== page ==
It’s not all “past blues” in Cleveland, however. Just outside of town lies what could easily be the most delightfully unpolished blues treasure in the world; Po Monkey’s Juke Joint, off of a gravel road off of a small road that runs by a bayou off of Highway 61. The tiny former sharecropper shack with unforgiving low ceiling beams and years of unincorporated additions is opened up on certain otherwise-sleepy weekdays for easily the most authentic delta blues party experience anyone’s likely to have.

“No drugs or Lounid Music” reads the hand painted sign on the door, and inside, the people party, packed into a tiny, offbeat “venue” with monkeys nailed on the ceiling, gifts from all over the world, says Willie “Po Monkey” Seaberry. Monkey’s been faithfully running the establishment for some fifty years. The colorful delta native runs a tractor by day, and the blues by night. As the Thursday crowd gets comfortable, Seaberry casually waltzes out of a back room wearing a brilliant powder blue suit. “You need another beer, man?” he asks a couple of minutes later. When he returns with the beer in question, he’s wearing a brand new all-American suit, with brilliant blue shoes and a red, white and blue wig that flows to the floor. Seaberry is one of the delta’s many colorful personalities that the rest of the world is finally beginning to realize is the true icon of Americana. It’s a place Anthony Bourdain called “the best bar in the world“.

Delta State University, located in the heart of Cleveland, boasts some of the nation’s most prestigious, accredited music industry degrees. Delta State has richly invested in it’s area’s heritage and unique musical abilities, building not only both a recording studio and a symphony studio, but also a mobile recording studio bus. Students at the facility learn about sound boards, mixing, are taught to play instruments, and given a higher education on the industry and business of music, creating bright, musically inclined minds and skills that will shape and guide the music industry for years to come, while continuing Cleveland’s longstanding musical roots.

Possibly the most exciting addition to Cleveland, Mississippi’s musical heritage and contemporary contribution is the upcoming GRAMMY Museum — the only one outside of Los Angeles. A homage to the blues being music’s greatest inspiration, the museum will be a 20,000 square foot, eighteen million dollar project with the goal of being the most technologically advanced music-themed museum in the world. The project is headed by GRAMMY Museum executive director Robert Santelli, who was also a curator of the Rock & Roll Hall of Fame and the author of The Big Book of Blues, a must-own dictionary of blues musicians. Set to open in 2015, Cleveland’s GRAMMY Museum will be housed at the Delta State University.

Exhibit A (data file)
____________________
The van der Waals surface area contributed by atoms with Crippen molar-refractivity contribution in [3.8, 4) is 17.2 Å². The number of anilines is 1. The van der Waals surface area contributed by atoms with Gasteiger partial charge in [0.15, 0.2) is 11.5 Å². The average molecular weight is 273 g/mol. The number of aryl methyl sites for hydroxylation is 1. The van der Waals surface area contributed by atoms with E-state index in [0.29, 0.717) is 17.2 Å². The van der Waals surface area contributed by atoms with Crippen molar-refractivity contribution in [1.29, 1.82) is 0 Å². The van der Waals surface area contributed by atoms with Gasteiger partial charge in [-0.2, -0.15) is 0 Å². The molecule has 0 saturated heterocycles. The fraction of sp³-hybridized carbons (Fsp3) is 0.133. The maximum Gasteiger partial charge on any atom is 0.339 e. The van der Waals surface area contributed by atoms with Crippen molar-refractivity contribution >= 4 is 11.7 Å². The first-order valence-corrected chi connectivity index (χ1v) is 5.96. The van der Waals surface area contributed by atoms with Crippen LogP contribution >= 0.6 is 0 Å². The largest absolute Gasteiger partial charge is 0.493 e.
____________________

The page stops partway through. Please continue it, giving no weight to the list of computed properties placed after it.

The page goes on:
“Mississippi’s influence can be heard everywhere,” said Santelli. “The music born in Mississippi has shaped the development of popular music in America and beyond. The GRAMMY Museum Mississippi will help the rest of the world recognize Mississippi’s contribution to American music culture.”

A short, direct drive from Clarksdale, the true charm of Cleveland lies not only in it’s abounding and widely influential music history or it’s innovative and exciting higher-learning capacity. Cleveland’s welcoming small-town local flavor boasts everything from ice cream shops nestled in between nostalgic-yet-contemporary downtown shopping to it’s vast dining choices of anything from generations-old authentic italian to local, fresh burritos at Mosquito Burrito and Hey Joe’s rock n roll eating oasis, the southern anti-thesis to Hard Rock Cafe. The town is headquarters for Delta Magazine, a publication dedicated to the lifestyle of the many beautiful things that make up the Mississippi Delta, and arguably the most southern magazine on earth.

The people smile and chat with every visitor like they’re an old friend. The local blues residents such as Delta State’s highly respected Dr Luther Brown are walking blues history books, enthusiastic and excited to talk the blues, and all of the locals know one another and fondly recall the most flattering of stories. Though nearby Clarksdale may have staked the claim of being “ground zero for the blues”, Cleveland may well be the heart of the delta, and hold the very soul of the blues.

Cleveland Mississippi’s Official Tourism Website